Hiking to Glymurfoss in Iceland
I had the chance to hike up to the tallest waterfall in Iceland called Glymurfoss. While this waterfall is the tallest, I was told that there are other beautiful waterfalls across Iceland, so by no means is Glymurfoss the "best" waterfall in Iceland. Of course determining the best waterfall really is subjective as many people have their own ideals of what makes a waterfall the best.
Glymurfoss actually is two different Icelandic words put together. "Foss" simply means waterfall in Icelandic, and is used across many other waterfalls in the country. Glymur can mean sound or echo depending on the interpretation of the Icelandic word.
Glymurfoss height is 198m or 650 feet high.
It's the tallest waterfall in Iceland, not including the seasonal waterfalls that might be created with glaciers on Iceland.
The hike is generally easy to intermediate depending on the skill level of the hiker. It starts by parking your car, and then following the trail upwards towards the top of Glymurfoss. There's a small man-made cave that leads to down to the bottom of the stream where then you cross on the wooden log.
While I was there, many tourists didn't know how to properly cross the log .. easiest way is to start to the left of the log while holding on to the rope, and then mid-way, cross over to the right side of the rope while putting one foot after the other crossing over the stream on the log.
Then there are a series of ropes to help hikers climb up the steep hill at each terrace. And then there are many stopping points to take scenic photos of the waterfall as you get closer to it.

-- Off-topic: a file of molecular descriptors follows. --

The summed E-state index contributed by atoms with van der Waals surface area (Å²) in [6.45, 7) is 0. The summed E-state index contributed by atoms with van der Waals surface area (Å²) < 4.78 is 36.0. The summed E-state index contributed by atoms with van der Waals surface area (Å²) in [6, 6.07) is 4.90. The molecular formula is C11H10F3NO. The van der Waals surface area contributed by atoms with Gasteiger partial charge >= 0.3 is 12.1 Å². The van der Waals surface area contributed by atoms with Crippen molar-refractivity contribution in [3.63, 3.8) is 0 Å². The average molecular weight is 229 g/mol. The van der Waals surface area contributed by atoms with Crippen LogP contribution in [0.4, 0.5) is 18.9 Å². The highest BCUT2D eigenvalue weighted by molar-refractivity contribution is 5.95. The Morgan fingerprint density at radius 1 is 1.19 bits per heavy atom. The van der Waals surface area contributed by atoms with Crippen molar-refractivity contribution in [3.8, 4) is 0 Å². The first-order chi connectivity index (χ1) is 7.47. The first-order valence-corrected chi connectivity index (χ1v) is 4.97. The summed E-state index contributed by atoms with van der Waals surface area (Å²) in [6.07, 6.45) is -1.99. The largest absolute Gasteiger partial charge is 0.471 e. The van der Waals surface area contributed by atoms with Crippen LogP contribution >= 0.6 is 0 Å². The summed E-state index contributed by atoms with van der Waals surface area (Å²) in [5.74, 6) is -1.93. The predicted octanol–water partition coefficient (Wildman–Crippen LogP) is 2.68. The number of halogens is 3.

Don't forget, to look back and see the beautiful valley scenery with the stream snaking its way across the landscape. The entire valley was created by glaciers as you can notice the U-shape feature. If it's V-shape, then the valley was carved out by just river.
Since it's a natural hike, there are no railings or barriers, so be cautious standing next to the edge of areas, otherwise, you will fall off the cliff, and it's not a happy ending falling down from that high.
Towards the end of the hike, if you want to go back towards the otherside, you'll need to cross the stream. You could cross the stream with your shoes, however, it will get wet and it won't feel comfortable hiking down with super cold wet shoes. So what I did was take off my shoes and sock and cross the stream either barefoot or with waterproof shoes. No matter what, since the stream is glacier fed, the water will be freezing cold.
Have you seen this beautiful waterfall in Iceland?
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